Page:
Rebecca Silcock: A bitter marriage break-up played out in public
Vicky Pryce has been found guilty of perverting the course of justice. Accused of taking three speeding points for disgraced cabinet minister Chris Huhne, while he was a serving MEP, she used a little known defence, marital coercion. Rebecca Silcock, who specialises in family law at Mogers solicitors in Bath, explores the twists and turns of the case...
Many of us looked up to Vicky Pryce when she and Chris Huhne separated in 2010. She was a mother of five, a grandmother, and had a career history most of us dream about.
She held her tongue and when she eventually gave an interview it was measured and not bitter. This was despite being left by her husband of 25 years for his PR advisor some 12 years his junior, who in turn, had left her “civil partner to be” for Chris Huhne.
Well, how things have changed.
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In the public glare of the media we have seen how this image has been twisted in a turn of events that couldn’t have been predicted.
In court Vicky was portrayed as a bitter ex-wife who wanted to nail her husband and bring him down. He has been portrayed as ambitious at all costs, but has now lost his seat in Parliament and is highly likely to be facing a jail term.
Their children have been drawn in with their texts read in court and quoted in the papers.
In another unusual twist Vicky Pryce, the strong career woman who took only weeks off after the birth of her children, relied on the defence of marital coercion.
A defence, it seems, almost unheard of. A defence even the jury found so difficult to comprehend, the first was dismissed due to their “deficit of understanding”.
What is marital coercion? You have to go back nearly 90 years to find the statute that sets out this defence. It states “on a charge against a wife for any offence other than treason or murder it shall be a good defence to prove that the offence was committed in the presence of, and under the coercion of, the husband”
It is little used probably because it is little known, but whether she uses it in mitigation of her sentence remains to be seen. Given the guilty verdict it is less likely that we will see a flood of similar cases using this historic defence in our courts.
But it’s not just the method of defence that is of interest in this case. The public playing out of the breakdown of a family is heartbreaking to watch.
The Pryce case shows it clearly was not a good divorce for either party and the costs of that are frankly immeasurable. While most of us divorce lawyers see bitterness and the desire to bring the other down, we all know it is counter productive in the extreme.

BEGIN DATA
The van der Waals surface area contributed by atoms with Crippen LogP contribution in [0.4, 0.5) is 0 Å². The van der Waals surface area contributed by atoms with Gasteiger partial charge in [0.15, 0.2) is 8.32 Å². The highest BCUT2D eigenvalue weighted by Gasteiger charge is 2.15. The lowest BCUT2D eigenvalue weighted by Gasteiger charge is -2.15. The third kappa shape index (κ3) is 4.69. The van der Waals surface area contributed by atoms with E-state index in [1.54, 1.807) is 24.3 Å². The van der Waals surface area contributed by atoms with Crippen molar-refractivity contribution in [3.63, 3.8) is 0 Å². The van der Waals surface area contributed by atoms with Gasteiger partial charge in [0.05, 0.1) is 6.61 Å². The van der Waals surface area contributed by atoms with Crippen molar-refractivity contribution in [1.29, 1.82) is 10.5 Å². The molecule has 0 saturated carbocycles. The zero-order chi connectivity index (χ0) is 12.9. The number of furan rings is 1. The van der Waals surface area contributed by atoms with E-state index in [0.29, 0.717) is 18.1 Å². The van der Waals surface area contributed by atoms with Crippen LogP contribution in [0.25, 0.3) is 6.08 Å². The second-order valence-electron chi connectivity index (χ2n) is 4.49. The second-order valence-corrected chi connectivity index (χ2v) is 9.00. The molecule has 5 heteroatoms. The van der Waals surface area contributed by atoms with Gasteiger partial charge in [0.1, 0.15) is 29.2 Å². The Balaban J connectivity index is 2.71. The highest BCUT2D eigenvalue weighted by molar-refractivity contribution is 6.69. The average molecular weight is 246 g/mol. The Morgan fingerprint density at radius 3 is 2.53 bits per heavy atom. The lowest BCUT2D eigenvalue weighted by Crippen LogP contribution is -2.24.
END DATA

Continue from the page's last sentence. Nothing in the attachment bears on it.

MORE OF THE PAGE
Similar scenes are seen in homes across the country – but it doesn’t have to be this way.
Not only are the financial ramifications not worth it – if there’s a business involved on either side one won’t get an income either – but the children, of whatever age, will be scarred by the experience.
Which is why collaborative divorce is of such benefit, although it isn’t easy.
This process in its truest form is exactly as it says on the tin – collaborative.
We bring in other professionals to collaborate with our clients. Counsellors and coaches help with the emotions and steer the clients away from self-destructive emotions and help with children’s arrangements.
The solicitors do not correspond in the traditional way but all of us meet with clients around a table whenever we need to negotiate. This means we all hear the same words at the same time. Advice can be given and discussed. Financial experts are consulted for advice on pensions, company share valuations and the like.
Everyone comes out the other end with a better chance of retaining their dignity and their role as parents and are far better placed to move on to the next stage of their lives without bitterness.
When put like this it seems a no-brainer, when compared to the Pryce/Huhne scenario. So what are the down sides? It takes a strong couple to collaborate, sitting round a table with such potentially raw emotions and discussing such life-changing matters is a challenge.
But challenge or not it has to be better than the alternative which we have seen played out over the past few weeks.
Rebecca Silcock is a partner and head of the family department at Mogers Solicitors in Bath. To contact her call 01225 750000.